- "Burrows, Saffron". British Film Institute (BFI) Film & TV Database. Archived from the original on 1 December 2012.
- Sischy, Ingrid (January 1999). "A surprise called Saffron – British actress Saffron Burrows – CSIVTR". FindArticles. Archived from the original on 12 October 2007.
- Maher, Kevin (23 February 2008), "No Boring Bank Job for Saffron Burrows", The Sunday Times, Times Newspapers Ltd, retrieved 28 May 2011
- Walsh, John (1 August 2000). "Not Just A Pretty Face". The Independent. Retrieved 13 May 2012.
- Cooper, Tim (5 May 2002). "A Hint of Saffron". The Observer. Retrieved 28 May 2011.
- "Welcome II The Terrordome". IMDb. Retrieved 25 September 2007.
- "Burrows profile at". AskMen.com. Archived from the original on 29 April 2012. Retrieved 25 April 2012.
- "Saffron Burrows profile". IMDb. Retrieved 25 April 2012.
- Holden, Stephen (28 May 1999). "Movie Review: The Loss of Sexual Innocence (1999): The Story of Adam and Eve, Sort Of". The New York Times.
- "UA falls in love with Figgis' 'Miss Julie'". Variety. Archived from the original on 29 October 2013. Retrieved 25 April 2012.
- Mottram, James (22 August 2001). "Saffron Burrows: "Enigma"". BBC.
- Smith, Neil (27 September 2001). "Enigma (2001)". BBC.
- Burrows, Saffron (18 January 2001). "'Word comes through that another punch-up has taken place. Blimey. It's only day three...': Saffron Burrows' film diary of Tempted". The Guardian.
- "The Galindez File". IMDb. Retrieved 13 May 2012.
- Wolf, Matt (3 January 2005). "Earthly Paradise". Variety. Archived from the original on 7 December 2008.
- Billington, Michael (25 November 2004). "Earthly Paradise, Almeida Theatre". The Guardian.
- De Jongh, Nicholas (25 November 2004). "The Road to Paradise Lost". Evening Standard.
- Calvi, Nuala (30 May 2006). "Old Vic Seeks Fresh Talent for 24 Hour Plays". The Stage. The Stage Newspaper Limited. Retrieved 28 May 2011.
- The Literator (28 October 2005). "Cover Stories: Alwaleed: Businessman Billionaire Prince; Caroline Michel; Index on Censorship". The Independent. Independent Print Limited. Retrieved 28 May 2011.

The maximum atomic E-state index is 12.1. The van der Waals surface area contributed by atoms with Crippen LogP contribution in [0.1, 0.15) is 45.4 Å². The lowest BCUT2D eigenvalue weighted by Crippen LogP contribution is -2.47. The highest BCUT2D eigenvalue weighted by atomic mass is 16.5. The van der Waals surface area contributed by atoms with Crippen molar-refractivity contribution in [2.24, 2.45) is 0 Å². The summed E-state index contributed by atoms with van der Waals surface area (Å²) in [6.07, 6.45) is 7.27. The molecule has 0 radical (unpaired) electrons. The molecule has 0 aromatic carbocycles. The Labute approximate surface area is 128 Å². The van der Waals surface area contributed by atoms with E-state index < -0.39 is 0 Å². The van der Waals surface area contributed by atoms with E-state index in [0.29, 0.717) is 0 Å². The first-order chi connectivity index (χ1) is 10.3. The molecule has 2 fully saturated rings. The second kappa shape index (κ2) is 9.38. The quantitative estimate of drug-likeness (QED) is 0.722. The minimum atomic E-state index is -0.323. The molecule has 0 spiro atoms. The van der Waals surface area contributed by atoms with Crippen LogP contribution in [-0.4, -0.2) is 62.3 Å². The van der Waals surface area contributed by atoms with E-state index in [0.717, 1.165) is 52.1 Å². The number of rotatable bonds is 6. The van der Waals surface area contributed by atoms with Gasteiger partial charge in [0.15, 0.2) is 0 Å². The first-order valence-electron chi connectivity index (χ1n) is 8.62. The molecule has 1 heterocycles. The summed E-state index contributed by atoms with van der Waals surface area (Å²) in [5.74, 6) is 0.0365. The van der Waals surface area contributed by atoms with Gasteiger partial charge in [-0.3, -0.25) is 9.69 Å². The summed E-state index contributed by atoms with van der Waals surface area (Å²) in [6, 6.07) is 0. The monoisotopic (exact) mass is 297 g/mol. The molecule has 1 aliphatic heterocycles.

- Taylor, Paul (25 May 2005). "Some Girl(s), Gielgud Theatre, Londont". The Independent.
- Holden, Stephen (6 November 2008). "Shopping a Life Away". The New York Times. Retrieved 4 July 2019.
- "Burrows Becomes Latest Actress To Sing". Contactmusic.com. 4 March 2008. Retrieved 22 May 2012.
- Actors Come Clean for Congo. YouTube.
- "USA Network Kicks Off Action-Packed Spring Lineup with New Seasons of Law & Order: Criminal Intent and In Plain Sight". TheFutonCritic.com. 26 February 2010. Retrieved 26 February 2010.
- "Saffron Burrows interview with". Marks & Spencer TV. YouTube. 13 August 2010. Retrieved 28 May 2011.
- "The 24 Hour Plays come to Los Angeles". Yahoo! News. 10 June 2011. Retrieved 22 May 2012.
- Vieira, Anthony (27 October 2013). "Saffron Burrows Cast as Victoria Hand in 'Agents of S.H.I.E.L.D.'?". Screen Rant. Retrieved 22 October 2020.
- Hayes, Martha (19 February 2020). "Saffron Burrows: 'I was raised to feel like I could love who I wanted'". The Guardian. Retrieved 22 October 2020.
- Petski, Denise (18 November 2020). "'You': Saffron Burrows Upped To Series Regular, Dylan Arnold, Tati Gabrielle Among 12 Cast In Netflix Series". Deadline Hollywood. Retrieved 19 November 2020.
- Keveney, Bill (6 April 2018). "Amazon cancels 'Mozart in the Jungle' after four seasons". USA Today. Retrieved 4 August 2018.
- "Saffron Burrows speaks about a lack of justice in Mexico – Amnesty's Write for Rights video". The Guardian. 26 November 2011. Retrieved 22 May 2012.
- Philby, Charlotte (31 May 2008). "My Secret Life: Saffron Burrows, Actress, age 35". The Independent. Retrieved 22 May 2012.
- "Saffron Burrows — Burrows Learns Spanish In Three Weeks". Contactmusic.com. 29 January 2004. Retrieved 22 May 2012.
- Warn, Sarah (12 October 2003). "Saffron Burrows Embraces Lesbian Relationships on Screen and Off". www.afterellen.com. Archived from the original on 25 September 2016.
- Hoby, Hermione (1 December 2014). "Saffron Burrows: 'I'm really proud of my family and who they are'". The Guardian. Retrieved 2 December 2014.
- Passalaqua, Holly; Vulpo, Mike (28 January 2017). "Law & Order's Saffron Burrows Gives Birth to a Baby Girl". E! News.
- Frost over the World Archived 25 February 2013 at the Wayback Machine, YouTube, 28 March 2008.
- Philby, Charlotte. "My Secret Life: Saffron Burrows, Actress, age 35". The Independent.
- "The 50 Hottest Women of the UK". PopCrunch.com. Archived from the original on 17 June 2010. Retrieved 22 May 2012.
- "Burrows becomes an American". Daily Express. 21 June 2010.